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Soldier Who Listed Korean POW Deaths in 1950s - Printable Version

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Soldier Who Listed Korean POW Deaths in 1950s - Mystic Wanderer - 06-12-2018

Years ago during the Korean war Wayne "Johnnie" Johnson was captured along with 758 others and imprisoned there.
During that time he secretly recorded the names of 496 fellow prisoners who had died during their captivity. Without this list we may never have known all the names of those brave men.

Thanks to President Trump's administration's efforts for peace in NK/SK, the remains of the soldiers still over there will be returned home.

May they never be forgotten.  

Soldier Who Listed Korea POW Deaths Finally Honored

Quote:WASHINGTON — Through four harsh summers and three brutal winters in North Korea, the "Tiger Group" of American POWs wasted away. Some froze. Some starved. Some were executed.
In all, about 500 of the original 758 captives died.

Secretly, almost miraculously, one survivor recorded each loss:
Wayne "Johnnie" Johnson, an 18-year-old private first class, six days at the war front, when North Koreans captured him and hundreds of soldiers of the Army's 24th Infantry Division in July 1950 near Chochiwon, South Korea.
Now 64 and living in Phoenix, Johnson talks uneasily of how he defiantly documented death for more than three years as a prisoner of war. It was a painful experience that left permanent physical and psychological scars on the young man from Lima, Ohio.
In tiny handwriting, he clandestinely recorded each death, including about 100 during a nine-day "death march" in November 1950 along the Yalu River. Most were soldiers. Some were civilians, a few nuns, a Korean boy the guys called Johnny.
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First on Johnson's initial list were three or four fellow prisoners killed by an American warplane that strafed the small building in which they were held shortly after being captured. Stirred by the frightening, fatal wounds those men suffered, Johnson decided he should keep track of the deaths he would witness.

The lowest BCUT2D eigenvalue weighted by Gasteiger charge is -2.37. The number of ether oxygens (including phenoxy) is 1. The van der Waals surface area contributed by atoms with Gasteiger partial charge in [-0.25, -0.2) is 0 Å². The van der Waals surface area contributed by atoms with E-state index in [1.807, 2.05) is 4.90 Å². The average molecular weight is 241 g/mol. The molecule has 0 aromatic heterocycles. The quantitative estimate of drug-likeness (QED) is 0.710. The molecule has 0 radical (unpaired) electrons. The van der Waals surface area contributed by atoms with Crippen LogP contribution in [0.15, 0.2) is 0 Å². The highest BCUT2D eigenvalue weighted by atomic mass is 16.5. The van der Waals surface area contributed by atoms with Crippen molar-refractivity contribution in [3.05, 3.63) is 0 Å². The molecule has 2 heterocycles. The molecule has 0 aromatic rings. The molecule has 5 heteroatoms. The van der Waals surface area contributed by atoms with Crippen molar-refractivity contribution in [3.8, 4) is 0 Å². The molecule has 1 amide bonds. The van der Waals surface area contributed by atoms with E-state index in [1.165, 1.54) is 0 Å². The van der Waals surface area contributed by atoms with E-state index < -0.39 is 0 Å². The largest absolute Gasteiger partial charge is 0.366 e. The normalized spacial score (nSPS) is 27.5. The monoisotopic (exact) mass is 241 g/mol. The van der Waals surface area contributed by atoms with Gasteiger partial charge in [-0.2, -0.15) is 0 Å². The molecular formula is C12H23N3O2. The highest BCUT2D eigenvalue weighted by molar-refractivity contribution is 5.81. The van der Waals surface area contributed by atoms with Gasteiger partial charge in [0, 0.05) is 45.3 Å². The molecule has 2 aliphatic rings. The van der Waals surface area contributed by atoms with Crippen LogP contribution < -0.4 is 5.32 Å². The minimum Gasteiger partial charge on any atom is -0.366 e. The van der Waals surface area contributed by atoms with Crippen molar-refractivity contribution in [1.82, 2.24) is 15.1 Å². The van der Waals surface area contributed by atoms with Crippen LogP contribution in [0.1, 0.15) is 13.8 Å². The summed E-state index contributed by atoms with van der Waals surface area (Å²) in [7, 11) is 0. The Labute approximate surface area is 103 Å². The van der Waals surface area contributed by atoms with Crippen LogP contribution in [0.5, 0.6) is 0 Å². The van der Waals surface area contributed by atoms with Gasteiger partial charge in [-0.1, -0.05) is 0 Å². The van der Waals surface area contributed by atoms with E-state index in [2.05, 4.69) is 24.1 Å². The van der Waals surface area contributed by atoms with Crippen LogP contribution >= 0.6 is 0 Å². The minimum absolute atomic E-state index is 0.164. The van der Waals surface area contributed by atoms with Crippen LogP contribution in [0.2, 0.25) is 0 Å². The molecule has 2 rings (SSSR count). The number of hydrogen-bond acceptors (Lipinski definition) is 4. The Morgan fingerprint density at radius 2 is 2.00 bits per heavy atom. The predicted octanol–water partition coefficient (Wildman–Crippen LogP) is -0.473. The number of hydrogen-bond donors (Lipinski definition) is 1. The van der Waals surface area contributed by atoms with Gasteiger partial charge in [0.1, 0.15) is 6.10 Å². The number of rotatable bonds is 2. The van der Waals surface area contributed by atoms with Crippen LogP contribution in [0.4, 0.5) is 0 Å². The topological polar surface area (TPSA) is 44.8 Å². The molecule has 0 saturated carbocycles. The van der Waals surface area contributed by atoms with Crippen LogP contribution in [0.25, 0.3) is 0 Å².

About 1 1/2 years later the "Tiger Group," as they called themselves, was put in a POW camp along the Yalu River. In October 1951, Johnson copied his notes scribbled on scrap paper onto a few small sheets he stole from the camp's Chinese guards. He used stolen ink, which he mixed with soot to make it last longer. A stolen pen point was attached to a piece of sugar cane.
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When he wasn't adding to the list, Johnson kept it in a mud wall of his prison shack until a guard found it. Johnson recalls the Chinese camp commander's reaction.

"He threatened me. He hit me with the butt of his pistol," Johnson said. The officer pummeled Johnson about the neck, arms and head with a stiff leather whip and assured him he would never return home if he broke the rules again.
Unbeknownst to the Chinese, however, Johnson had kept a second copy of his list hidden in an empty space beneath his shack's floor.

In August 1953, the Red Cross gave prisoners being repatriated the next day a small green cloth bag of toiletries that included a metal tube of toothpaste. Johnson washed out the toothpaste, rolled up his list and hid it in the tube. Soon he was aboard the USS Black, headed across the Pacific for home.

"The List," as Johnson's tattered tabulation of tragedy has been dubbed, came to light in the Defense Department after Sgt. Victoria Bingham, an Army researcher dealing with Korean War POWs, got wind of what Johnson did. She caught up with him in 1995 at a reunion of former POWs in Sacramento.

Johnson had shared his list with Army debriefers after the war, but some of the information fell through the cracks and was not passed to victims' families.
Officials at Bingham's office, which is in charge of accounting for servicemen missing from the Korean and other wars, are using Johnson's list to cross-check their incomplete database.

Johnson is proud of his Silver Star but still is haunted by memories. He said he relives a horrifying moment of the 1950 death march.

On the morning of Nov. 1, a North Korean colonel the prisoners called "Tiger" halted the procession. He climbed atop a dirt mound and ordered 1st Lt. Cordus Thornton of Dallas to join him. The colonel wanted to show the prisoners the price they would pay if they straggled and slowed up the march.

"He put his pistol to [Thornton's] head and shot him," Johnson said. "It splattered his skull and brains on us right there in the front row. That stays with you a long time."

Here is a website that lists all the names on Johnson's list:  Korean War POW/MIA